Open

Coming up

Don't miss

Replay


LATEST SHOWS

WEB NEWS

France's top consumer group sues Internet giants

Read more

WEB NEWS

Web users pay tribute to South Korea ferry victims

Read more

AFRICA NEWS

A landslide victory for the 'invisible candidate' in Algeria's Presidential polls

Read more

THE WORLD THIS WEEK

The World This Week - 18 April 2014

Read more

THE WORLD THIS WEEK

The World This Week - 18 April 2014 (part 2)

Read more

MEDIAWATCH

Presidential adviser resigns over "shoe-shine scandal"

Read more

#THE 51%

Breaking stereotypes

Read more

#TECH 24

Galaxy S5 v. HTC One (M8): Which is the right one for you?

Read more

FRANCE IN FOCUS

New PM Manuel Valls outlines priorities

Read more

  • Why Syria’s cash-strapped jihadists let hostages go

    Read more

  • Video: Ukraine separatist crisis overshadows Easter celebrations

    Read more

  • The Great War's unsung four-legged heroes

    Read more

  • Divers begin pulling bodies from sunken South Korean ferry

    Read more

  • Ukraine rebels call for Russian troops after deadly clash

    Read more

  • UK’s Hamilton cruises to victory at Chinese Grand Prix

    Read more

  • Freed French journalists arrive home after Syria ordeal

    Read more

  • Syria’s Assad visits recaptured Christian town at Easter

    Read more

  • In pictures: French kite festival takes flight

    Read more

  • Le Pen’s National Front fail to woo Britain’s Eurosceptics

    Read more

  • PSG clinch fourth League Cup title after beating Lyon

    Read more

  • Militants kill Algerian soldiers in deadly ambush

    Read more

  • Scores killed in South Sudan cattle raid

    Read more

  • VIDEO: Anti-Semitic leaflets in Eastern Ukraine condemned

    Read more

  • Bouteflika, the ghost president

    Read more

  • Does Valls’ upcoming Vatican trip violate French secularism?

    Read more

  • Ukraine separatists say ‘not bound’ by Geneva deal

    Read more

  • Abel Ferrara’s hotly awaited DSK film to premiere on web

    Read more

  • Obama signs bill to block controversial Iran diplomat from UN post

    Read more

  • Astronomers discover Earth-like planet that could support life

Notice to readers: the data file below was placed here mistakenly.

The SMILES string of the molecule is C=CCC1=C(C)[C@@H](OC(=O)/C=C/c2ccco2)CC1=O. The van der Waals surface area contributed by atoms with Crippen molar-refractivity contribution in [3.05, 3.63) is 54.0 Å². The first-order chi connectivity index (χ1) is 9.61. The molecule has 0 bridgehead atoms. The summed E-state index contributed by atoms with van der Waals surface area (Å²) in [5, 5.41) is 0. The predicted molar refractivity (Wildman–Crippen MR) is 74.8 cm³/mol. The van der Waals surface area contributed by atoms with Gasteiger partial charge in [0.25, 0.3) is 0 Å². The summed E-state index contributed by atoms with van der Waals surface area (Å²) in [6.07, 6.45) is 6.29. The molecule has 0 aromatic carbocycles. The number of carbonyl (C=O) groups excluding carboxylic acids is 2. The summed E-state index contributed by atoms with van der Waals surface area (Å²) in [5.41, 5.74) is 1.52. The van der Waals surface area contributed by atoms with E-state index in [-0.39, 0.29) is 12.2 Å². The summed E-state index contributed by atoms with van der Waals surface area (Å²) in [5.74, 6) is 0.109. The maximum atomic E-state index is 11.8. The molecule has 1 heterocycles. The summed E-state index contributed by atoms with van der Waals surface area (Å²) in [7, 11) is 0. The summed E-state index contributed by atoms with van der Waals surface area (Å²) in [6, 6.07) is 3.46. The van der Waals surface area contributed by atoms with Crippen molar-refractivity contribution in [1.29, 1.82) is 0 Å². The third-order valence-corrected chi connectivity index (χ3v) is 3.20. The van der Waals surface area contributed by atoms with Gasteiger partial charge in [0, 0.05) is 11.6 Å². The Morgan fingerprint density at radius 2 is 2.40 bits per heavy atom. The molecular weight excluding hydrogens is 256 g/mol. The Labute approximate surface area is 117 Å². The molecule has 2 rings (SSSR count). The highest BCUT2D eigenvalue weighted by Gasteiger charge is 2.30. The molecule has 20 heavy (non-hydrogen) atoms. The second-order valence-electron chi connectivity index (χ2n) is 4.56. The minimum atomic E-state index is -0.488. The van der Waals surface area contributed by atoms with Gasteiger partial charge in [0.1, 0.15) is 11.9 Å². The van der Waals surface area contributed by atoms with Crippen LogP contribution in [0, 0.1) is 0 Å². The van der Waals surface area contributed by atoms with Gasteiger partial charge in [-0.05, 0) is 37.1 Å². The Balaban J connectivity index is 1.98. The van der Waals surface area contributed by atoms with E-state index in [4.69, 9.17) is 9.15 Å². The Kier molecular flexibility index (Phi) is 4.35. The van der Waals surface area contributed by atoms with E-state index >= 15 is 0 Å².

Read more

  • In pictures: Iranian woman pardons son’s killer at the gallows

    Read more

France

Pilots boycott Rio-Paris crash inquiry

©

Text by News Wires

Latest update : 2011-08-03

French pilots have suspended their collaboration with an ongoing probe into the cause of the 2009 crash of Air France Flight 447 after the authorities' decision to focus on possible pilot errors in their latest report.

REUTERS - French pilots on Wednesday suspended co-operation with an inquiry into the 2009 crash of an Air France airliner as a dispute over the causes of the disaster opened deep wounds in France’s aeronautics industry.

The SNPL airline pilots union declared the boycott after it emerged that crash investigators had removed a recommendation about one of the Airbus A330’s systems from an interim report last week, focusing instead on possible pilot error.

The BEA air crash investigation agency said its final report may make a recommendation on the A330 stall alarms but said it also needed to analyse why pilots had ignored the crucial alert for almost a minute without making the “appropriate” responses.

The ongoing inquiry into what caused flight AF447 from Rio to Paris to slam into the Atlantic Ocean, killing all 228 people on board, has pitched France’s flagship carrier and its pilots against planemaker Airbus and crash investigators.